I bought a new set made under the comforting brand name “Kingston Brass” (tagline: The Tradition of Fine Brass). The instruction leaflet, with such gems as

“PROBLEM: Faucet is dirty. CAUSE: Caused by stubborn water spot” 

and

“PROBLEM: Handles works backward. CAUSE: Handle install backward,” 

did not inspire confidence.

New and old

New and old

Still, I had removed the hot water faucet some time ago and needed to make the sink usable again, so I proceeded with the installation. Everything went smoothly until I tightened the new plastic nut under the first faucet, replaced the water supply line, and turned it on. The nut would not hold the faucet in place on the irregularly shaped surface of the vintage sink. I took it apart again and installed the new faucet using the old nut and its conical, serrated washer. That did the trick.

The old washer and nut versus the new plastic nut

The old washer, left (I have never seen a washer quite this grand) and its nut, center, versus the new plastic nut, right.

I repeated the steps on the cold faucet and completed the installation.

I will be amazed if this set lasts ten years. The old set lasted more than fifty. I’m keeping the old parts; maybe I can find someone who has the expertise and equipment necessary to drill out the mangled screw and retap the threads inside the valve.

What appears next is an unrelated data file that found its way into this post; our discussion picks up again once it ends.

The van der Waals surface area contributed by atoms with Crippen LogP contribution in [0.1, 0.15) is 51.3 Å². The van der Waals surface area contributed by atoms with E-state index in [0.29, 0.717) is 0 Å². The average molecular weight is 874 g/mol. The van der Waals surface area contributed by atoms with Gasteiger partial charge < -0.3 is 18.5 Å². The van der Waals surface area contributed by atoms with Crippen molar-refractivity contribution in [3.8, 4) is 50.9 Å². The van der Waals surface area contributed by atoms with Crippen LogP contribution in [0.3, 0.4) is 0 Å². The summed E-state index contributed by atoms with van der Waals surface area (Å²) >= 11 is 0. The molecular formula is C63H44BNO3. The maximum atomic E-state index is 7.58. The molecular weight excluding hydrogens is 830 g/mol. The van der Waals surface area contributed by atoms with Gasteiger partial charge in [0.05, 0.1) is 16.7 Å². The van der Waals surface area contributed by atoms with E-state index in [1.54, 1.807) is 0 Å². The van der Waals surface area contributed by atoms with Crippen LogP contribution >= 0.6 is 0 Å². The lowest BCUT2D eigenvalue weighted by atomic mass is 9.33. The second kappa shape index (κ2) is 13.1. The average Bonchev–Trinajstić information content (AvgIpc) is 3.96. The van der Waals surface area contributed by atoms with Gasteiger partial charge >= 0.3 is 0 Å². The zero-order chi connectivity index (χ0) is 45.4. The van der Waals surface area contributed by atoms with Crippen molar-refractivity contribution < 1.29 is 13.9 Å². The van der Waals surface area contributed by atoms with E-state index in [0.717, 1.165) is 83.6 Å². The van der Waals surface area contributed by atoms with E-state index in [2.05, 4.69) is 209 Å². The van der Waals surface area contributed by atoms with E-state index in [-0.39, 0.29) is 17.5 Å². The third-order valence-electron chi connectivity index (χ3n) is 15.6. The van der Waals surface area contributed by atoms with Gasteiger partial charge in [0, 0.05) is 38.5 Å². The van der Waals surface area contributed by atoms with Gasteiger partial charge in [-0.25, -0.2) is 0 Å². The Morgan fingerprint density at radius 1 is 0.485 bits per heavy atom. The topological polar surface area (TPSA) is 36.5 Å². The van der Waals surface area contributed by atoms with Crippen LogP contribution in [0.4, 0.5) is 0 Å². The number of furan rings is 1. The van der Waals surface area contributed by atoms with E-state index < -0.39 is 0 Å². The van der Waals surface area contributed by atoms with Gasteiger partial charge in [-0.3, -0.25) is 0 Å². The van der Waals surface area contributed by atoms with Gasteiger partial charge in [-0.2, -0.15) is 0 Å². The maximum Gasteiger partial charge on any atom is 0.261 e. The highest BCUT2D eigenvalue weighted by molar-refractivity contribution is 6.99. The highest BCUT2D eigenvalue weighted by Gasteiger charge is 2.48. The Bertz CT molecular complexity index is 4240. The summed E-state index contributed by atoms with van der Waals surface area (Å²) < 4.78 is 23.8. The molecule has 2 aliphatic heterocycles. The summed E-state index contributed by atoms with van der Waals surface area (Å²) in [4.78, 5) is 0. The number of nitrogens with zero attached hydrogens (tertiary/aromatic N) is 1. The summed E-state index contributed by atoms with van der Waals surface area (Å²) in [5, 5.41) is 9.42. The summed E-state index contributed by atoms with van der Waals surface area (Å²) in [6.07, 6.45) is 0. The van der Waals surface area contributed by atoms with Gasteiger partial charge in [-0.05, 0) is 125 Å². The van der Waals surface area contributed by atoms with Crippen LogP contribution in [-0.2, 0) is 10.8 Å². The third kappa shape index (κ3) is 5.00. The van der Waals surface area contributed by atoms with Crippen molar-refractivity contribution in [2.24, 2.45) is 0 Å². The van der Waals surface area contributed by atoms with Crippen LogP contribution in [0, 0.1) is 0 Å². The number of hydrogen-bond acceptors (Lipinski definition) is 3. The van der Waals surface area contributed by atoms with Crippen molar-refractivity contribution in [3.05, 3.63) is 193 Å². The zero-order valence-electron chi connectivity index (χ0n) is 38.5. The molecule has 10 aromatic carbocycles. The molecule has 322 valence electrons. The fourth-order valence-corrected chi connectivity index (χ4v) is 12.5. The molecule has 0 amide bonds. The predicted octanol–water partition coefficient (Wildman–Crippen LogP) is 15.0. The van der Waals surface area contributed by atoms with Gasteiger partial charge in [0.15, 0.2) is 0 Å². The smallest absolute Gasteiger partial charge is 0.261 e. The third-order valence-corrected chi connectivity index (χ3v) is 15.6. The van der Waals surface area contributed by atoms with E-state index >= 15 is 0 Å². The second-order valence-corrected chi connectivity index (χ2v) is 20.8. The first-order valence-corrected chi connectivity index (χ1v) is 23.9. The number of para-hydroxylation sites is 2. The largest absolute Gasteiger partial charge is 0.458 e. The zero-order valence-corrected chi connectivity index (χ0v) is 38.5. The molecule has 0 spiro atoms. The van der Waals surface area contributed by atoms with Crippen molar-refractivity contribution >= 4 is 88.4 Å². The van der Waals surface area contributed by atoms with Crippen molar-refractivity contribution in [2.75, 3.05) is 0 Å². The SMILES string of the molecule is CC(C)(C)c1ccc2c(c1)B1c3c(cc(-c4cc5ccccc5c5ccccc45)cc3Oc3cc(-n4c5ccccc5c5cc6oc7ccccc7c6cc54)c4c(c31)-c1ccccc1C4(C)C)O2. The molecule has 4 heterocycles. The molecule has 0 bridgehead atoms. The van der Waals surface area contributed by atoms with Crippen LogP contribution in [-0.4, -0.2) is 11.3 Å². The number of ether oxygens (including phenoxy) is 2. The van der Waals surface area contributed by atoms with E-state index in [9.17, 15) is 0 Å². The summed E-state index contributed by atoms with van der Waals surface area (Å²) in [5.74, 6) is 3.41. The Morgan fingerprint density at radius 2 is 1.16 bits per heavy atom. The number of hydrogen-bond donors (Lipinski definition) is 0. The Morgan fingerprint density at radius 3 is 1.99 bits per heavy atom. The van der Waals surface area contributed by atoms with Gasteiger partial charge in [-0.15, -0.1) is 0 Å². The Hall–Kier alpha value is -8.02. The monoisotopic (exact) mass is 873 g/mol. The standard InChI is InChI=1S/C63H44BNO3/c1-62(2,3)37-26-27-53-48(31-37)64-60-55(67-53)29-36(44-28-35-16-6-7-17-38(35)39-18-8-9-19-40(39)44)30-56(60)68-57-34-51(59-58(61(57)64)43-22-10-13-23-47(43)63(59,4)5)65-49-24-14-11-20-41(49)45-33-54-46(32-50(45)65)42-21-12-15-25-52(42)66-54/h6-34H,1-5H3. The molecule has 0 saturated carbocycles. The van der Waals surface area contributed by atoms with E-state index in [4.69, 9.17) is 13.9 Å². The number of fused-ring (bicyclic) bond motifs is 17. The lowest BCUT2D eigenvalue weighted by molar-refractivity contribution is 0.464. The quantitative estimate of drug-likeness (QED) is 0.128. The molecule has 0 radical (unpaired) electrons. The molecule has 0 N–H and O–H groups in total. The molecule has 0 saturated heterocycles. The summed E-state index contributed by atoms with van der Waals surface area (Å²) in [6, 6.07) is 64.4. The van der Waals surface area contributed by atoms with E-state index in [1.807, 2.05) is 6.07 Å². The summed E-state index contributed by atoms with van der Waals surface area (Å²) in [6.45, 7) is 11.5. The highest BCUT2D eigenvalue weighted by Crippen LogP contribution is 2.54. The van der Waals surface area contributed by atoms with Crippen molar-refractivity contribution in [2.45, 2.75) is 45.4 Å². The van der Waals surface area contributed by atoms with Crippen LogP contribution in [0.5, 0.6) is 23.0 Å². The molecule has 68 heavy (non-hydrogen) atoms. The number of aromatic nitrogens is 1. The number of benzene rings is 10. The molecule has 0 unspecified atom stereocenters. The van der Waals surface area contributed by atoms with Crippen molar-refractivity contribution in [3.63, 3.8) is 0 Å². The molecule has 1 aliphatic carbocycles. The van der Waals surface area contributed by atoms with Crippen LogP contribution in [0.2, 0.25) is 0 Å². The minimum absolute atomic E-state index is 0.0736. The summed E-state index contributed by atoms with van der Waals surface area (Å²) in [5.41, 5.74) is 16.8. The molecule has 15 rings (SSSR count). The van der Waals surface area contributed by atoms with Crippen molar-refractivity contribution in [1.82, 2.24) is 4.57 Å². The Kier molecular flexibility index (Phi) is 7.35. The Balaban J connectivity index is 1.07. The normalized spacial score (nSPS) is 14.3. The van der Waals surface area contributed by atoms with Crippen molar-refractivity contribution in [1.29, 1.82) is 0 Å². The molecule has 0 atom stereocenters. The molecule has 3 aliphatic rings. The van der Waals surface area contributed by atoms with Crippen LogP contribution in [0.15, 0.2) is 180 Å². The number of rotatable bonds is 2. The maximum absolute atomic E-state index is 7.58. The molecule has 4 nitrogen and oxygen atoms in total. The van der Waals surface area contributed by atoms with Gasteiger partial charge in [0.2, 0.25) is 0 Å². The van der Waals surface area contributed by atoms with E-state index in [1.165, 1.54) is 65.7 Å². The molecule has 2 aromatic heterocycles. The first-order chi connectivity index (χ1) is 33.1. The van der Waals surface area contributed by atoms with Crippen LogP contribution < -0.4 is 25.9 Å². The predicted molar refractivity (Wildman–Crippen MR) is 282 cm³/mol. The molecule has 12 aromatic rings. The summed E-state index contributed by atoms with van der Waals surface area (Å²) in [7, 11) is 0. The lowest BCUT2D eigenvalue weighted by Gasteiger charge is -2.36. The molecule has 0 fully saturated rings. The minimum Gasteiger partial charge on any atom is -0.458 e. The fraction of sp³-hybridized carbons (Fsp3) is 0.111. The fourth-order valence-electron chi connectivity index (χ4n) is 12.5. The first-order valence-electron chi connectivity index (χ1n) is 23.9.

Daisy Garton’s farm

Daisy Garton with her Uncle John, reproduced from the website www.bloomingtonrestorations.org.

Daisy Garton with her Uncle John, reproduced from the website http://www.bloomingtonrestorations.org.

Daisy Hinkle Garton loved her home so much that she was determined to ensure its preservation as a house museum after her death. Once in the countryside, Daisy’s farmstead–a Queen Anne house, neighbored by a second house and outbuildings on several acres–is uniquely visible and easy to visit, since Bloomington has expanded around it in every direction.

Daisy left her home to Bloomington Restorations, Inc., a nonprofit foundation for historic preservation in Monroe County that now calls the farmstead home.

A lovely, short film about the Hinkle-Garton Farmstead has recently been produced by Michael Johnson.

Photographs of the farmstead also appear in a forthcoming volume  of essays on historic preservation that includes a piece co-authored by  longtime Bloomington Restorations board member Donald Granbois and Executive Director Steve Wyatt.